Proof. Setting and in (2.10) and then use , we obtain that for all and . By using evenness of and the relation , we get for all and . So, for all and , which implies that for all , and . It follows from (2.15) and that for all and . Thus, for all and . In order to prove the convergence of the sequence , we replace with in (2.17) to find that for all and . Since the right-hand side of the inequality tends to 1 as and tend to infinity, the sequence is a Cauchy sequence. Therefore, one can define the function by for all . Now, if we replace with in (2.10), respectively, it follows that for all and . By letting in (2.19), we find that for all , which implies that thus satisfies (1.8). Hence, by Theorem 2.1 (see [30, Lemma  2.1]), the function is quadratic.
To prove (2.11), take the limit as in (2.17).
Finally, to prove the uniqueness of the quadratic function subject to (2.11), let us assume that there exists a quadratic function which satisfies (2.11). Since and for all and , from (2.11), it follows that for all and . By letting in (2.20), we find that .

Theorem 2.3. Let be a function such that for all , and for all and . Suppose that an odd function satisfies (2.10) for all and . Then, there exists a unique additive function such that for all and .

Proof. Setting and in (2.10), we obtain for all and . By using oddness of and the relation , we lead to for all and . Putting , and in (2.10), we have for all and . So for all and . It follows from (2.25), (2.27), and that for all and . Let be a function defined by for all . From (2.28), we conclude that for all and , which implies that for all , and . It follows from (2.30) and that for all and . Thus, for all and . In order to prove the convergence of the sequence , we replace with in (2.32) to find that for all and . Since the right-hand side of the inequality tends to 1 as and tend to infinity, the sequence is a Cauchy sequence. Therefore, one can define the function by for all . Now, if we replace with in (2.10), respectively, it follows that for all and . By letting in (2.34), we find that for all , which implies , thus satisfies (1.8). Hence, by Theorem 2.1 (see [30, Lemma  2.2]) the function is additive.
To prove (2.23), take the limit as in (2.32).
Finally, to prove the uniqueness of the additive function subject to (2.23), let us assume that there exists a additive function which satisfies (2.23). Since and for all and , from (2.23), it follows that for all and . By letting in (2.35), we find that .

Theorem 2.4. Let be a function such that for all , and for all and . Suppose that an odd function satisfies (2.10) for all and . Then, there exists a unique cubic function such that for all and .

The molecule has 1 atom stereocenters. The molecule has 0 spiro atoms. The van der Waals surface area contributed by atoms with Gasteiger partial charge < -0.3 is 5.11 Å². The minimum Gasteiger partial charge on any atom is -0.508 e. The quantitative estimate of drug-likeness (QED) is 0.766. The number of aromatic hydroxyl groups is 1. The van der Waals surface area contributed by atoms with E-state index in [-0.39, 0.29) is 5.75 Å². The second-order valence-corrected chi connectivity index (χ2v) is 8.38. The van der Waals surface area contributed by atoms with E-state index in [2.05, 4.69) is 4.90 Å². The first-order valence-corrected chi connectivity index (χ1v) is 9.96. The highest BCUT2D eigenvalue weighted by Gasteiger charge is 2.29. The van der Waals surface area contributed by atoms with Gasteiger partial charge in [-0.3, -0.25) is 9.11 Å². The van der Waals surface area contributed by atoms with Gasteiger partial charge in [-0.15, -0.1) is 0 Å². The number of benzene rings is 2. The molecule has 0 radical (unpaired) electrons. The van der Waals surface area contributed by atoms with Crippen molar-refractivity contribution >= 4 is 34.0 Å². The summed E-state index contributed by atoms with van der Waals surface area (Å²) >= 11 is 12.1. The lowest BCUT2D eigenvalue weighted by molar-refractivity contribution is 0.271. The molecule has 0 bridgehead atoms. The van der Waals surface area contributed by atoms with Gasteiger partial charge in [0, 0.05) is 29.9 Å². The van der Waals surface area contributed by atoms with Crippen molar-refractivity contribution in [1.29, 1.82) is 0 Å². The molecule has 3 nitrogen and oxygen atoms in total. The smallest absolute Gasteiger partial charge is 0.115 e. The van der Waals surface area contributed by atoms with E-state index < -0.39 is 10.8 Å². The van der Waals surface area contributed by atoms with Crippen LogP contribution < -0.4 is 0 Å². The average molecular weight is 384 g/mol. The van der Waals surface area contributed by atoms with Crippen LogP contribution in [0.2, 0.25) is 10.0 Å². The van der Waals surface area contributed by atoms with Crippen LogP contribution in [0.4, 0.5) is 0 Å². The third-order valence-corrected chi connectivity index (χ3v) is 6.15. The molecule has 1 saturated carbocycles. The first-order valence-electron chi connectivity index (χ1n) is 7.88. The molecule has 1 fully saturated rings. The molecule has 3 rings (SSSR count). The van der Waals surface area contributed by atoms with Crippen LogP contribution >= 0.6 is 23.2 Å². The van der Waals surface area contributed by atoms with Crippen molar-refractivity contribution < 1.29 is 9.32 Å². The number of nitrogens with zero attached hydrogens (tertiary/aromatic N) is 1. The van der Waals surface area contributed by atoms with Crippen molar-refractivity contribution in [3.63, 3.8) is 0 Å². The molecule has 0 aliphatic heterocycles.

Proof. Similar to proof of Theorem 2.3, we obtain (2.28) for all and . Let be a function defined by for all . Therefore, (2.28) implies that for all and , which implies that for all , , and . It follows from (2.40) and that for all and . In order to prove the convergence of the sequence , we replace with in (2.41) to find that for all and . Since the right-hand side of the inequality tends to 1 as and tend to infinity, the sequence is a Cauchy sequence. Therefore, one can define the function by for all . Now, if we replace with in (2.10), respectively, it follows that for all and . By letting in (2.43), we find that for all , which implies , thus satisfies (1.8). Hence, by Theorem 2.1 (see [30, Lemma  2.2]), the function is cubic. The rest of the proof is similar to the proof of Theorem 2.3.

Theorem 2.5. Let be a function satisfies (2.21) for all , and (2.22) for all and . Suppose that an odd function satisfies (2.10) for all and . Then, there exists a unique additive function and a unique cubic function such that for all and .

Proof. By Theorems 2.3 and 2.4, there exist an additive function and a cubic function such that for all and . It follows from (2.45) that for all and . Thus, we obtain (2.44) by letting and for all .
To prove the uniqueness property of and , let be another additive and cubic functions satisfying (2.44). Let and . So, for all and , then (2.47) implies that for all and . Since the right-hand side of the inequality tends to 1 as tends to infinity, thus for all , which implies that . So, from (2.47), we lead to .

Now, we are ready to prove the main theorem concerning the stability results for (1.8), in Menger PN-space.

Theorem 2.6. Let be a function satisfies (2.8) and (2.21) for all , and satisfies (2.9) and (2.22) for all and . Suppose that a function satisfies (2.10) for all and . Furthermore, assume that in (2.10) for the case is even. Then, there exists a unique additive function , a unique quadratic function , and a unique cubic function satisfying